Principal Accountable Person
The Act makes it a requirement for all buildings to have one accountable person ultimately responsible for safety.
This is straightforward when there’s only one accountable person. If there are multiple accountable persons, one of them must take on the mantle of the principal accountable person.
In situations where it isn’t clear who is the principal accountable person, it’s whichever entity is responsible for repairing the building’s structure and exterior.
How is an Accountable Person Different to a Responsible Person?
The role of the accountable person is sometimes confused with that of the responsible person. Both positions are instrumental in keeping a building and its occupants safe. And both roles are affected by Phase 3 of the Fire Safety Order (more on this later).
However, there is a difference between the two:
- Accountable persons are ultimately responsible for building safety
- A responsible person’s role is focused on fire safety
The duties for both roles are also outlined in different legislation. Accountable persons operate under the Act whereas the role of the responsible person is outlined by the Fire Safety Order.
Responsible persons are also often the building’s owner or have control over the property. This means it’s entirely possible that someone may be both an accountable person and a responsible person simultaneously.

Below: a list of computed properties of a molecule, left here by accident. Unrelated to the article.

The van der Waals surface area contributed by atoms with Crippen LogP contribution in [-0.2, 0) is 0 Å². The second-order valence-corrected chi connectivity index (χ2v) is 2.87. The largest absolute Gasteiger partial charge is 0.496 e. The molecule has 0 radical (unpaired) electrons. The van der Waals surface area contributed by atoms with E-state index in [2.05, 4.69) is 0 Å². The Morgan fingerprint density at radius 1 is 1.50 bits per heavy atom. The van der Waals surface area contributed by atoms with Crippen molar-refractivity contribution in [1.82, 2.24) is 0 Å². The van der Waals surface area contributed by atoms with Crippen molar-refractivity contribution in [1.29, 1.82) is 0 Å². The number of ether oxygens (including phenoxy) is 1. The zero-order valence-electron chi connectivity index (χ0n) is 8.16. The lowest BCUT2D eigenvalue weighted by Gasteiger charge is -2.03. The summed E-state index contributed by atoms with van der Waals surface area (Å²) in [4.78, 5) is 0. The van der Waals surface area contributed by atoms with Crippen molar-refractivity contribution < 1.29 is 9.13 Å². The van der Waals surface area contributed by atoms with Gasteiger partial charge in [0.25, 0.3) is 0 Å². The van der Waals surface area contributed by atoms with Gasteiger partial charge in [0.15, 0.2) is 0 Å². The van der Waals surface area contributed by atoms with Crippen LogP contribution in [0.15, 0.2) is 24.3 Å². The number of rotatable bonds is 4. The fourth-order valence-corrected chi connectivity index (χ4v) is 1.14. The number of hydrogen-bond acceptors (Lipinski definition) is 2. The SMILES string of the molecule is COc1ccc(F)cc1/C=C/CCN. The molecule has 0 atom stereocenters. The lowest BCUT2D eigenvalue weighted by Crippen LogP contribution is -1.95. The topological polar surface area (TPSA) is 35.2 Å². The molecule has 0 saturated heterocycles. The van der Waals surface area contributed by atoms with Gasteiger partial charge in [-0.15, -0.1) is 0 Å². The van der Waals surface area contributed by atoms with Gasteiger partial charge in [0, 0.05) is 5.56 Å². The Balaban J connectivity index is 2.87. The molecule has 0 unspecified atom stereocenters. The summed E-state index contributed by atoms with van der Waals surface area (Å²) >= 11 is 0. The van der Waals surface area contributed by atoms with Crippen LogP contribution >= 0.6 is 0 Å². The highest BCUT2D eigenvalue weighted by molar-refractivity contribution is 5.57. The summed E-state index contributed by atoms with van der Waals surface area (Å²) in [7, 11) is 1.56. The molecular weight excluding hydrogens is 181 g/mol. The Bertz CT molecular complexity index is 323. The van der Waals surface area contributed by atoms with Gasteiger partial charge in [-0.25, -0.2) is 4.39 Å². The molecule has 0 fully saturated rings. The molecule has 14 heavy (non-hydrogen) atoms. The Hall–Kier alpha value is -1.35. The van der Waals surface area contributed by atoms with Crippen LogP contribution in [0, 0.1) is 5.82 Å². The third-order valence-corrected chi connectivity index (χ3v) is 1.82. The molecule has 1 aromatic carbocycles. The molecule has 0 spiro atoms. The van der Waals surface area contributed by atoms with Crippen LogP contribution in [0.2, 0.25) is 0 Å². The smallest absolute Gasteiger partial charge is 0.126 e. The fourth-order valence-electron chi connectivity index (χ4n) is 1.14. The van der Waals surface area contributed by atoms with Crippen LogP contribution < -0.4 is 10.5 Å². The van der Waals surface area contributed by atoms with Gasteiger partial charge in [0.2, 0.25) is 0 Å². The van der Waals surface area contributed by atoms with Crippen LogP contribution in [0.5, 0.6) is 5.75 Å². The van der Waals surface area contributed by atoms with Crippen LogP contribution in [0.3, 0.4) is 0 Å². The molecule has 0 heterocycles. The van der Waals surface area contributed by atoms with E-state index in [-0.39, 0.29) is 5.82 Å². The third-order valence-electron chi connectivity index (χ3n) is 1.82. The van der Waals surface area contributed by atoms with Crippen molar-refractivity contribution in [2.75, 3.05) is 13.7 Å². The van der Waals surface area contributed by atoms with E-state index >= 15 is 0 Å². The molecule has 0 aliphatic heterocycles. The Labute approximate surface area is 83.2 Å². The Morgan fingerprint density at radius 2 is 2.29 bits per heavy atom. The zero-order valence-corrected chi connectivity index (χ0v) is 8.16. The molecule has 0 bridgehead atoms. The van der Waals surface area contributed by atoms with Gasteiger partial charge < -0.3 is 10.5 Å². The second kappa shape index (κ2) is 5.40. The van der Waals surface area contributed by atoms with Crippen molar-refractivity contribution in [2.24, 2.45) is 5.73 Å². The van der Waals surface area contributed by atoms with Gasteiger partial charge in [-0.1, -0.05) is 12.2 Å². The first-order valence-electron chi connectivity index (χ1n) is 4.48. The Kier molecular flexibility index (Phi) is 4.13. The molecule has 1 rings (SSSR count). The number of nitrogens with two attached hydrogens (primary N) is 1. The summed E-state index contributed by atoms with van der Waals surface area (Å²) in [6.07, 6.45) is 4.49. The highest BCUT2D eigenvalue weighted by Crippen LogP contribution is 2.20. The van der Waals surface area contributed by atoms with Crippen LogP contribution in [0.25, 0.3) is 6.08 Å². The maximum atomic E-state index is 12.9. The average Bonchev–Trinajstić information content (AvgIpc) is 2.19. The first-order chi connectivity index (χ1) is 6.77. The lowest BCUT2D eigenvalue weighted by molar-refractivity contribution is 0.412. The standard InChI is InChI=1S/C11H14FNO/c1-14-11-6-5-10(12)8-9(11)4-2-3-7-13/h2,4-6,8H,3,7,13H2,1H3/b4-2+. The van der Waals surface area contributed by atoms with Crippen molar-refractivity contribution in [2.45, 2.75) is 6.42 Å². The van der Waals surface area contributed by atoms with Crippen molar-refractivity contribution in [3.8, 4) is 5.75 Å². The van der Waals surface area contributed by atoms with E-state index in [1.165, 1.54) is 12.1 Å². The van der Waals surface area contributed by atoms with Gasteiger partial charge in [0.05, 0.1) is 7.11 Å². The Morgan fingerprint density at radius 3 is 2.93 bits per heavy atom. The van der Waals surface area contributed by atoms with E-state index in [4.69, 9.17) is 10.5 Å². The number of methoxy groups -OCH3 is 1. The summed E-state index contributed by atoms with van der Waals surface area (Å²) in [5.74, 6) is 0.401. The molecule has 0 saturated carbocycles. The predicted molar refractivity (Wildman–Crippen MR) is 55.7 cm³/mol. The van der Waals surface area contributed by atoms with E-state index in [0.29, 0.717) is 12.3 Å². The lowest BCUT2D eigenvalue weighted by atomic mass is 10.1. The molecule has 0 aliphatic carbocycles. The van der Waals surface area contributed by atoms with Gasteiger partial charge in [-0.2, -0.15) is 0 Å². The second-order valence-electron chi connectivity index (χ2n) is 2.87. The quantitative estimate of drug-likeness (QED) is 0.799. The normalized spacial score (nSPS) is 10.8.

Obviously, managing fire risk has implications for a building’s overall safety so both parties are expected to cooperate and share information.
Improving collaboration is actually one of the aims of Phase 3 of the Fire Safety Order. Although this update has more direct implications for responsible persons, accountable persons will also be impacted.
Updates to Legislation
From October 2023, the Fire Safety Order will be updated, based on amendments contained within the Building Safety Act. These updates are aimed at developing four areas of fire safety:
- Improved cooperation between responsible persons
- Enhanced powers for authorities tackling non-compliance
- Increased access to fire safety information for building residents
- Expanded requirements around the recording and sharing of fire safety information
As part of these developments, there are now additional obligations on responsible persons for higher-risk residential buildings. They must:
- Take steps to identify any accountable persons for their premises
- Cooperate with the accountable persons to ensure they can carry out their duties under the Act
Fire Safety Training
Fire safety may not specifically be part of the accountable person’s duties but its importance for higher-risk residential buildings cannot be overstated. This significance is exactly why legislation is being updated. It’s also why further changes will make competency a legal requirement for anyone completing a fire risk assessment – one of the most fundamental parts of fire safety. Competency demands the right combination of knowledge, skills experience and training, which is where Human Focus comes in.
Our online Fire Safety Inspection course will train you how to spot fire hazards in premises and recognise effective control measures, which are both essential for effective fire risk assessment. It can also help you understand more about the procedure so you can support other duty-holders in fulfilling their roles.